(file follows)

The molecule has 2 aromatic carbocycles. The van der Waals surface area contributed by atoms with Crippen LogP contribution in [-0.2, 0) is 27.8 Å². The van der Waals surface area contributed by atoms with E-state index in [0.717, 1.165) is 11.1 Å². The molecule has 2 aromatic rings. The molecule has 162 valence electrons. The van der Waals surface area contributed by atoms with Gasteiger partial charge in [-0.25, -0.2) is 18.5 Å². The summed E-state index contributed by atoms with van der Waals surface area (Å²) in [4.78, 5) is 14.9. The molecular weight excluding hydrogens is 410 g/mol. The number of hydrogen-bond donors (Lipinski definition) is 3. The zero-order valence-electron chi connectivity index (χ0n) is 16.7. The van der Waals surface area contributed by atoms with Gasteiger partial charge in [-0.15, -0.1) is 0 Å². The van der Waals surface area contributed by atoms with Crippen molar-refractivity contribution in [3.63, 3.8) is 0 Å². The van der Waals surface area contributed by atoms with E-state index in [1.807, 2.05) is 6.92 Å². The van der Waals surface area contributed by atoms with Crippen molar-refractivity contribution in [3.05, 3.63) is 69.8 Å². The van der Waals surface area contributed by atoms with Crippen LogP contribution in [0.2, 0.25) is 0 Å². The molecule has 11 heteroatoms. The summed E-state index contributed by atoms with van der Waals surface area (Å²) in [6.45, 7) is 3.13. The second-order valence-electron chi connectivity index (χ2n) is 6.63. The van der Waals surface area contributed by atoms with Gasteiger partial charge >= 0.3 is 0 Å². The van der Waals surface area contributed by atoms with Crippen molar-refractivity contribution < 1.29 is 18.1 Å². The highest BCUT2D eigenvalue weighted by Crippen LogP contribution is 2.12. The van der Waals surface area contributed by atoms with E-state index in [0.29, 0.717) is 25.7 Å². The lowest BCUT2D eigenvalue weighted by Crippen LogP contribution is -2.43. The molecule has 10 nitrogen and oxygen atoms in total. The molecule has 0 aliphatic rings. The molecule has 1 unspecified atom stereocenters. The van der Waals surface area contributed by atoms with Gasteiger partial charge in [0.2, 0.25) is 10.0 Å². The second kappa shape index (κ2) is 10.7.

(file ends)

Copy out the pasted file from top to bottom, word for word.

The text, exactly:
The molecule has 2 aromatic carbocycles. The van der Waals surface area contributed by atoms with Crippen LogP contribution in [-0.2, 0) is 27.8 Å². The van der Waals surface area contributed by atoms with E-state index in [0.717, 1.165) is 11.1 Å². The molecule has 2 aromatic rings. The molecule has 162 valence electrons. The van der Waals surface area contributed by atoms with Gasteiger partial charge in [-0.25, -0.2) is 18.5 Å². The summed E-state index contributed by atoms with van der Waals surface area (Å²) in [4.78, 5) is 14.9. The molecular weight excluding hydrogens is 410 g/mol. The number of hydrogen-bond donors (Lipinski definition) is 3. The zero-order valence-electron chi connectivity index (χ0n) is 16.7. The van der Waals surface area contributed by atoms with Gasteiger partial charge in [-0.15, -0.1) is 0 Å². The van der Waals surface area contributed by atoms with Crippen molar-refractivity contribution in [3.63, 3.8) is 0 Å². The van der Waals surface area contributed by atoms with E-state index in [1.807, 2.05) is 6.92 Å². The van der Waals surface area contributed by atoms with Crippen molar-refractivity contribution in [3.05, 3.63) is 69.8 Å². The van der Waals surface area contributed by atoms with Crippen LogP contribution in [0.2, 0.25) is 0 Å². The molecule has 11 heteroatoms. The summed E-state index contributed by atoms with van der Waals surface area (Å²) in [6.45, 7) is 3.13. The second-order valence-electron chi connectivity index (χ2n) is 6.63. The van der Waals surface area contributed by atoms with Gasteiger partial charge >= 0.3 is 0 Å². The van der Waals surface area contributed by atoms with Crippen molar-refractivity contribution < 1.29 is 18.1 Å². The highest BCUT2D eigenvalue weighted by Crippen LogP contribution is 2.12. The van der Waals surface area contributed by atoms with E-state index in [0.29, 0.717) is 25.7 Å². The lowest BCUT2D eigenvalue weighted by Crippen LogP contribution is -2.43. The molecule has 10 nitrogen and oxygen atoms in total. The molecule has 0 aliphatic rings. The molecule has 1 unspecified atom stereocenters. The van der Waals surface area contributed by atoms with Gasteiger partial charge in [0.2, 0.25) is 10.0 Å². The second kappa shape index (κ2) is 10.7.